The first is by charging commissions on trading mutual fund shares, and these transaction fees can easily be $40 or more per trade.
The second is through a revenue share agreement with the fund provider. This is usually a combination of an annual flat fee plus a percentage of revenue the fund company earns (typically 0.25% or more). Most fund companies pass this cost along to investors, meaning these funds can be more expensive to own (even though it trades commission free).
For example, Vanguard refuses to pay revenue share so they can keep expense ratios low for their investors. Hence, most brokers will charge a commission each time they transact Vanguard funds.
Similar to banks, discount brokers charge fees for a myriad of services such as wiring funds, closing an account, maintaining IRAs, etc. Some of these fees are waived for accounts above thresholds.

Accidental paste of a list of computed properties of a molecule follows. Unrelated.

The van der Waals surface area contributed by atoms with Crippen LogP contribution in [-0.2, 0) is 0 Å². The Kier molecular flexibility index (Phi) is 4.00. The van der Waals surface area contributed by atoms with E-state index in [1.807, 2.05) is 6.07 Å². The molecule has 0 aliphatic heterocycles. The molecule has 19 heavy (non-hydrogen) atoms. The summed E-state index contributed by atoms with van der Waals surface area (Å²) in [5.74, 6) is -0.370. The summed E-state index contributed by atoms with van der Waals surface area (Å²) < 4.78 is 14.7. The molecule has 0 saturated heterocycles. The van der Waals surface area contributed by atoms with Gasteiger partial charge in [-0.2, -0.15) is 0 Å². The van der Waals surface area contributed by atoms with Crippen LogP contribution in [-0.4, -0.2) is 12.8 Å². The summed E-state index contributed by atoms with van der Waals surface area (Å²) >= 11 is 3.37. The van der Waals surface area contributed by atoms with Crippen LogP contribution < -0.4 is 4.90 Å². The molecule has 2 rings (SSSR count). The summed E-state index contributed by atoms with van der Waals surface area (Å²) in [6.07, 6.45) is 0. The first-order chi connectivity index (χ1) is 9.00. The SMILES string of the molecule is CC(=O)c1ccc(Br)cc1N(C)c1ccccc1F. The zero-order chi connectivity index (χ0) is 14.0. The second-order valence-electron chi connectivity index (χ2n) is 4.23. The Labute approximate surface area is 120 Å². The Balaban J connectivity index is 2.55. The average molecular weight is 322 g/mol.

The Bottom Line
I own several credit cards that paid big sign up bonuses in the form of airline miles and points. They also offer some amazing perks, and I strategically use them to extract the most value out of every purchase.
For example, one of my favorite credit cards covers the fourth night at any hotel in the world as long as I use this card to pay the bill. This benefit alone has saved me thousands over the years. This same card credits my account for $250 annually towards travel expenses, and another card covers the Delta Airlines Sky Club membership ($495 annually).
Credit card issuers can afford to pay these perks to all cardholders because some cardholders carry high balances that are subject to stratospheric interest rates. In economics, this is referred to as a “positive externality.” Those who carry large credit card balances for extended periods of time create a benefit for those who do not.